Van Haren purchased the car, one of 29 examples remaining in the world, from RM Auctions for a sum of $3.767 million. That was well-below the pre-auction estimate of $4 to $5 million, and the car’s undocumented history until the 1970s likely made many collectors wary of bidding.
The Dutch collector’s troubles began when he opted to display his purchase at Essen, Germany’s, Techno Classica show last March. Acting on behalf of the Pyrm family, the car’s original owners, German police seized the rare Mercedes-Benz under court order.
What happens next, as Bloomberg explains, is up to the German courts, but the Pyrm family is already marking this as a victory. In the words of Alexander Martius, the family’s attorney, “We think the decision is right and it’s an important step toward restitution. I am extraordinarily happy for the Pyrm family.”
Martius’ next step will be to file suit for the car’s return to his clients, which seems likely given the court’s actions to date.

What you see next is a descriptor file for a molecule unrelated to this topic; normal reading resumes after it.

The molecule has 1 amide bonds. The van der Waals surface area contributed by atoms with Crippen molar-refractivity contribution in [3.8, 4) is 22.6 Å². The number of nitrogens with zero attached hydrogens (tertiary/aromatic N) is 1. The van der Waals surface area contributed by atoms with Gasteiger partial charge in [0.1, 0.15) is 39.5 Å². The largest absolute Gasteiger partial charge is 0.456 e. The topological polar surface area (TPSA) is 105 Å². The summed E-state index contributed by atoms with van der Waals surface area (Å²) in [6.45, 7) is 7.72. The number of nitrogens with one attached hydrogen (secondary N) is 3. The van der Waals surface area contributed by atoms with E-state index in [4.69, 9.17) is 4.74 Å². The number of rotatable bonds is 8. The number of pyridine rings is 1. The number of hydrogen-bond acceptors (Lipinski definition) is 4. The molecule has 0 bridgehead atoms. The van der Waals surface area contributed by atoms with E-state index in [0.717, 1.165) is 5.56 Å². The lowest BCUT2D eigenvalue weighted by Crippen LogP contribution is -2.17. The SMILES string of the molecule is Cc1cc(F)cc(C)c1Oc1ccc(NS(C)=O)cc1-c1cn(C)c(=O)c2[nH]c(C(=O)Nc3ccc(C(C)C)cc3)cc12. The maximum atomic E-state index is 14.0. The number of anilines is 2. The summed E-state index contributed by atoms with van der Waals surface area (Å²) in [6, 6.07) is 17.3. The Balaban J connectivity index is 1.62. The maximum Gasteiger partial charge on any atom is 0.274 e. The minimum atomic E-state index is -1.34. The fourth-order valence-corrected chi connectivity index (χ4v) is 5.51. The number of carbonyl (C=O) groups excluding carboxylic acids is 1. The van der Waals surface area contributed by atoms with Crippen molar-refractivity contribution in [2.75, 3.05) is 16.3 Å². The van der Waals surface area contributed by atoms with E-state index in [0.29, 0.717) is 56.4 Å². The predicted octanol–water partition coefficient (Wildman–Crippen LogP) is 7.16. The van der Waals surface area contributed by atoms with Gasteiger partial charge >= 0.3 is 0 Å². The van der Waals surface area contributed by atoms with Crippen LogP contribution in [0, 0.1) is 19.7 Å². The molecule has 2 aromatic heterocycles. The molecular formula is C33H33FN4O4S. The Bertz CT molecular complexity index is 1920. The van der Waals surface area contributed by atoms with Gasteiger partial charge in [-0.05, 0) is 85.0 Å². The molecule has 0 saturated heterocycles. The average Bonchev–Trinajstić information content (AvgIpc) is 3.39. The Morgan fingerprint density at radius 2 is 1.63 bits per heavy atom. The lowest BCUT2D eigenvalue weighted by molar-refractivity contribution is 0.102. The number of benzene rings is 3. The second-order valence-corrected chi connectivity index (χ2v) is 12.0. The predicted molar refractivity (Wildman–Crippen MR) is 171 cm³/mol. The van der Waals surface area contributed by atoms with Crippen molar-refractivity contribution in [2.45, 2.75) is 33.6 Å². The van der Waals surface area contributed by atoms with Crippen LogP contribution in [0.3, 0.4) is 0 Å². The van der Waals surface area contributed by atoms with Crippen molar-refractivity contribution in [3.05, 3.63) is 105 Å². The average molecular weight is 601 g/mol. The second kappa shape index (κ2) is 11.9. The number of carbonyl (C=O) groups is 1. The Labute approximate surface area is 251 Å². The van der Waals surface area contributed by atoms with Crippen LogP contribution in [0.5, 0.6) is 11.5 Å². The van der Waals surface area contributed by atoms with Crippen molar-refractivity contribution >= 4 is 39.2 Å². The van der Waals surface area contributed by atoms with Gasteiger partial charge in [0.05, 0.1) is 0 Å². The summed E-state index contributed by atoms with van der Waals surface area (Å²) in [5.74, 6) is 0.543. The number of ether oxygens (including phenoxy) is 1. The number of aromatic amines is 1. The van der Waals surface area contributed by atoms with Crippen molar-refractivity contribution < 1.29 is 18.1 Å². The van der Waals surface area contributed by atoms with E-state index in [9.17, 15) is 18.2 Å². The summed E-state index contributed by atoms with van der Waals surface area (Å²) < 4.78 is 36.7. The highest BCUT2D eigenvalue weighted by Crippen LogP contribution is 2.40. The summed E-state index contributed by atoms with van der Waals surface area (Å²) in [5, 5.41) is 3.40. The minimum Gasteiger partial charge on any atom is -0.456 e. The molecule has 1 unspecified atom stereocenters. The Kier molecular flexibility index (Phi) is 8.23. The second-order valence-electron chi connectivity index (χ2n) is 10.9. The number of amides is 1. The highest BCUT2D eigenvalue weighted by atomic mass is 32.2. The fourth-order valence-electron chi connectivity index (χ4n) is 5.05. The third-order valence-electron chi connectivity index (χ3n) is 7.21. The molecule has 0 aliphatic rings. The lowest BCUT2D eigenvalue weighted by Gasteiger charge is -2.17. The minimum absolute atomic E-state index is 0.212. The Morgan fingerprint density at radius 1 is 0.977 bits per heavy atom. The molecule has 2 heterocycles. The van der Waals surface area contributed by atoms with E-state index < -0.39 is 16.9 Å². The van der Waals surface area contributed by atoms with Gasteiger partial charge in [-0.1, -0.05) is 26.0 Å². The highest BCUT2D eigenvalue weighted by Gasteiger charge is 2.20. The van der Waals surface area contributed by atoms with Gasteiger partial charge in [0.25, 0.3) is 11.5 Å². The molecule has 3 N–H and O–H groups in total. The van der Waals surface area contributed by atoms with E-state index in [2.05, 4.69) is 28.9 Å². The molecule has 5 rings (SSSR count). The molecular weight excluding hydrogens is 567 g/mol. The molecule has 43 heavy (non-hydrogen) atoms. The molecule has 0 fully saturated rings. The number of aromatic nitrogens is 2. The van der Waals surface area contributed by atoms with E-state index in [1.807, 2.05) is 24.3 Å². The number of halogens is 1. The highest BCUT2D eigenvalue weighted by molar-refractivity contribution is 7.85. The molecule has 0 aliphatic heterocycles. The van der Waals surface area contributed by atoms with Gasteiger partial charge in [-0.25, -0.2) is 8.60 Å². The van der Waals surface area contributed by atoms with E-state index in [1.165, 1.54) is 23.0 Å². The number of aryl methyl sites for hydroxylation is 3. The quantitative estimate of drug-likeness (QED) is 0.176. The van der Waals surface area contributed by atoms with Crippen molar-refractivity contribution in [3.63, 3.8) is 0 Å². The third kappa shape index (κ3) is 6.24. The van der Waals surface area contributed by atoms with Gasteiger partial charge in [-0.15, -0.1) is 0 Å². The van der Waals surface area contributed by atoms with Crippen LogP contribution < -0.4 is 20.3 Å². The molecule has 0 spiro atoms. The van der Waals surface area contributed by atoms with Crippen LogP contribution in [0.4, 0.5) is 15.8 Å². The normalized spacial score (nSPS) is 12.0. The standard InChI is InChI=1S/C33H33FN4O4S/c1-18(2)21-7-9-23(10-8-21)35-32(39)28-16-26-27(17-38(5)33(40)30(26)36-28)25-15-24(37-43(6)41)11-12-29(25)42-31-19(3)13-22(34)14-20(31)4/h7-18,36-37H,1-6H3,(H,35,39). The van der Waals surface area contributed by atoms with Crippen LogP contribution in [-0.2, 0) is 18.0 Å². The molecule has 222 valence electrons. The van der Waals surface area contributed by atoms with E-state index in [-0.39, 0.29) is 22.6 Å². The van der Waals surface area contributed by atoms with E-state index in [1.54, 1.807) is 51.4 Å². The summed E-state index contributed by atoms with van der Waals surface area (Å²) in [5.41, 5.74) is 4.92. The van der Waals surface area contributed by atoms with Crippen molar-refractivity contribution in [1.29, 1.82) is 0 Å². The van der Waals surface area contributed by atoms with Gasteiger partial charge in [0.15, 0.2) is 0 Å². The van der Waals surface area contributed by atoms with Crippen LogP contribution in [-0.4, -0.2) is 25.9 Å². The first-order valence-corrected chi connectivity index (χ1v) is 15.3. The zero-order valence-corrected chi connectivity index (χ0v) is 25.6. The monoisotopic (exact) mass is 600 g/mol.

While details on the car’s disappearance from Germany are vague, it appears that the Mercedes-Benz went missing while U.S. soldiers were occupying Prym’s estate in the closing days of World War II. The estate’s caretaker noted the car’s disappearance after retuning from a few days away, but the car was never found.
There’s legal precedence for returning spoils of war to original owners. In 2009, a sixteenth-century book worth an estimated $600,000 was seized from a collector and returned to a museum in Stuttgart, Germany.
That particular decision came from a New York court, not a German one, so it’s unlikely that a German court will side with anyone other than the original owners of the missing Mercedes roadster.
Where does that leave van Haren? That’s up to his legal team, but we suppose the short answer is $3.8 million poorer and much, much wiser.